Low interest rates and soft employment are continuing to chill the group benefits market.
StanCorp Financial Group Inc. (NYSE:SFG) cut the discount rate it used for the long-term disability (LTD) claim reserves it established in the fourth quarter of 2012 0.75 percentage points below the discount rate it was using in the fourth quarter of 2011.
The company has warned that more discount rate cuts may be on the way.
Because “a continued low interest rate environment” seems likely to continue to put downward pressure on the discount rate for new LTD reserves, “the discount rate may be lowered 50 to 75 basis points during 2013,” the company said in a discussion of its fourth-quarter earnings.
A basis point is equal to one hundredth — or 1 percent — of a percentage point.
StanCorp, the parent of Standard Insurance, is reporting $38.4 million in net income for the latest quarter on $718 million in revenue, compared with $38.6 million in net income on $728 million in revenue for the comparable quarter in 2011.
New group insurance sales premiums fell to $73 million, from $75 million.
“The decrease in group insurance sales was primarily due to pricing competition as the company implemented pricing actions on its long-term disability business to address the impact of the elevated claims incidence and the continued low interest rate environment,” the company said.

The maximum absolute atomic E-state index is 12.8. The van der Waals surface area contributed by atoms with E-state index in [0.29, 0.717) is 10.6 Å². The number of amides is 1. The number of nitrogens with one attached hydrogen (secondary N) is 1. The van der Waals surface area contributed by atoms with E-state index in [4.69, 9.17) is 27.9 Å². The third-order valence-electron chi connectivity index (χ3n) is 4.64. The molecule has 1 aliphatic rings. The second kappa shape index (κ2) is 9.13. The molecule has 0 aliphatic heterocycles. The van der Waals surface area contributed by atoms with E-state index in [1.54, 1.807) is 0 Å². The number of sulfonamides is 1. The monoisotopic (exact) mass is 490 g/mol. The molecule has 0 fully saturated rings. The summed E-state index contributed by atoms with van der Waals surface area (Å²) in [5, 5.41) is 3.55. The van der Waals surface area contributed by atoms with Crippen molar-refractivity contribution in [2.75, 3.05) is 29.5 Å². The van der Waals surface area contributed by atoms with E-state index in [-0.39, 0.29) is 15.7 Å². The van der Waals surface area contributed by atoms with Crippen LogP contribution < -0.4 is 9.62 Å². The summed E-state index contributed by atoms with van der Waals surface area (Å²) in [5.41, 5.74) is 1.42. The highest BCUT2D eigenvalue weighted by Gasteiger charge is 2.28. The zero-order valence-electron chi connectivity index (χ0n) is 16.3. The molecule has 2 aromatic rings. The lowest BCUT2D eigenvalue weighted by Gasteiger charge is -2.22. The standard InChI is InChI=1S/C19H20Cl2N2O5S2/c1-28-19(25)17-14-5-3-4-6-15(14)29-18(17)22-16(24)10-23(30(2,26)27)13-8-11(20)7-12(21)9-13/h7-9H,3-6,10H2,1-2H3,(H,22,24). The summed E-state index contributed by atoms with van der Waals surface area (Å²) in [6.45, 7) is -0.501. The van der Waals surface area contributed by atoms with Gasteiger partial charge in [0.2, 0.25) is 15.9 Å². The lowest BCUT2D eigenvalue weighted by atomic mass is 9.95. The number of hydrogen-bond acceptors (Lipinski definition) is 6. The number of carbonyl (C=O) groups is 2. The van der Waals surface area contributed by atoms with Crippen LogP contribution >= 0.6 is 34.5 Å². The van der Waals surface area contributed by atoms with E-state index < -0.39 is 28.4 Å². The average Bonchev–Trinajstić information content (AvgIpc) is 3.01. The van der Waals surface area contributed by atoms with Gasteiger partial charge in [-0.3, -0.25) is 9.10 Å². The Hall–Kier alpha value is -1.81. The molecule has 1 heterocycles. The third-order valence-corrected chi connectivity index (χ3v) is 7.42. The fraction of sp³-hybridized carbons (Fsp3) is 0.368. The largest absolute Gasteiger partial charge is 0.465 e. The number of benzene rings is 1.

Total group insurance premiums fell 2.4 percent, to $486 million.
The discount rate fell to 4 percent, from 4.75 percent.
The benefits ratio, or ratio of benefits payments and interest credited to policyholders as a percentage of premiums, rose to 83.7 percent, from 82.8 percent. The benefit ratio increase was mainly due to the drop in the discount rate, the company said. The biscount-rate-adjusted benefits ratio improved slightly, the company said.
J. Greg Ness, StanCorp’s president, said during a conference call held to discuss the results that the company has repriced about half of the group LTD business to reflect an increase in claims incidence that the company began to notice in mid-2011 as well as low interest rates.
The company “implemented further pricing actions” in 2012, Ness said.
Group insurance business persistency fell to 86.7 percent, from 88.8 percent. Although the percentage of business that stayed on the books fell, the persistency level was still “very respectable,” given the challenges the company has faced, Ness said.
“We will always protect the bottom line over the top line,” Ness said.
Executives noted that pricing increases might take a “couple of years to roll through” because of the effects of multi-year pricing agreements.
The executives reported that they see some evidence of LTD prices firming in some markets but expect to continue to face tough pricing competition both when they sell new cases and renew cases already on the books.
Employment levels at StanCorp’s group insurance customers fell 2 percent year-over-year, Ness said.
The company already has taken action to align its expenses with the expected revenue levels, Ness added.
An analyst said StanCorp appears to have 20 percent fewer employees than it had in 2008. Executives said they have used outsourcing to compensation for some of the reduction in employees.